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New Zealand's Ministry for Primary Industries said it was working with the company to investigate.
Spierings, the chief executive, said in the release that food safety was the company's top priority.
"We are acting quickly," he said. "Our focus is to get information out about potentially affected product as fast as possible so that it can be taken off supermarket shelves and, where it has already been purchased, can be returned."
Earlier this year, Fonterra announced it had discovered trace amounts of the agricultural chemical dicyandiamide in some of its products, prompting a ban on the chemical's use on New Zealand farms.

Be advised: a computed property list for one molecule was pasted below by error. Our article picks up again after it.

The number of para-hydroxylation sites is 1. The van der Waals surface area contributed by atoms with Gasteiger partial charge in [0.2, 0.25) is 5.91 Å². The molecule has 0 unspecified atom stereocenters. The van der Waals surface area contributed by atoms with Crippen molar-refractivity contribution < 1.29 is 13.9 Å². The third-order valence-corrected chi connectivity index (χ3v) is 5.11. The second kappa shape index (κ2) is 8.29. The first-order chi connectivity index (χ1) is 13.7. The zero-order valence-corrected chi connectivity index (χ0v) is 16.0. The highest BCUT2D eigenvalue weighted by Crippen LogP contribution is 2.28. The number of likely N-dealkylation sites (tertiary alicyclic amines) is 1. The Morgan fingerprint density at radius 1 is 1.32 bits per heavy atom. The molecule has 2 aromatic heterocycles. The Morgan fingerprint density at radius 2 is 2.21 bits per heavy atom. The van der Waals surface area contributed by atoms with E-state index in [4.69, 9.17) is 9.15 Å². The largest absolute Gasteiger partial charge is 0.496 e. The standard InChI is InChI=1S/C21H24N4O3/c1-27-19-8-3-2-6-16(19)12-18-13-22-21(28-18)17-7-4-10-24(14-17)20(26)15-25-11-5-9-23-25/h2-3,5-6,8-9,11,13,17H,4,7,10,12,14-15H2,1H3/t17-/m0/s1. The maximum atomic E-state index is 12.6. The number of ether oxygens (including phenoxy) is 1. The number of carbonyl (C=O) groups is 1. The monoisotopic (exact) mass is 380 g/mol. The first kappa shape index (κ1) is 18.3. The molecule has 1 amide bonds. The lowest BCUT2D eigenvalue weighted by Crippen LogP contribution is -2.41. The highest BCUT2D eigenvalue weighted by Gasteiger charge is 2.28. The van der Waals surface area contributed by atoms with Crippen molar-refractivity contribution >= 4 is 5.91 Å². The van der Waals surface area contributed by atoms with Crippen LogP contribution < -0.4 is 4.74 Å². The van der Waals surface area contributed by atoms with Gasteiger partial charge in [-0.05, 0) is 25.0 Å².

Rabobank's 2012 Global Dairy Top 20 report ranked Fonterra as the world's fourth-largest dairy company by revenue behind Nestlé, Danone and Lactalis. The company is a cooperative, partially owned by thousands of farmers.
In 2011 the company collected 15.4 billion liters (4.1 billion gallons) of milk in New Zealand, representing about 90 percent of the country's total.
In 2008, six babies in China died and another 300,000 were sickened by infant formula that was tainted with melamine, an industrial chemical added to watered-down milk to fool tests for protein levels. Fonterra at the time owned a minority stake in Sanlu, the now-bankrupt Chinese company at the center of the scandal.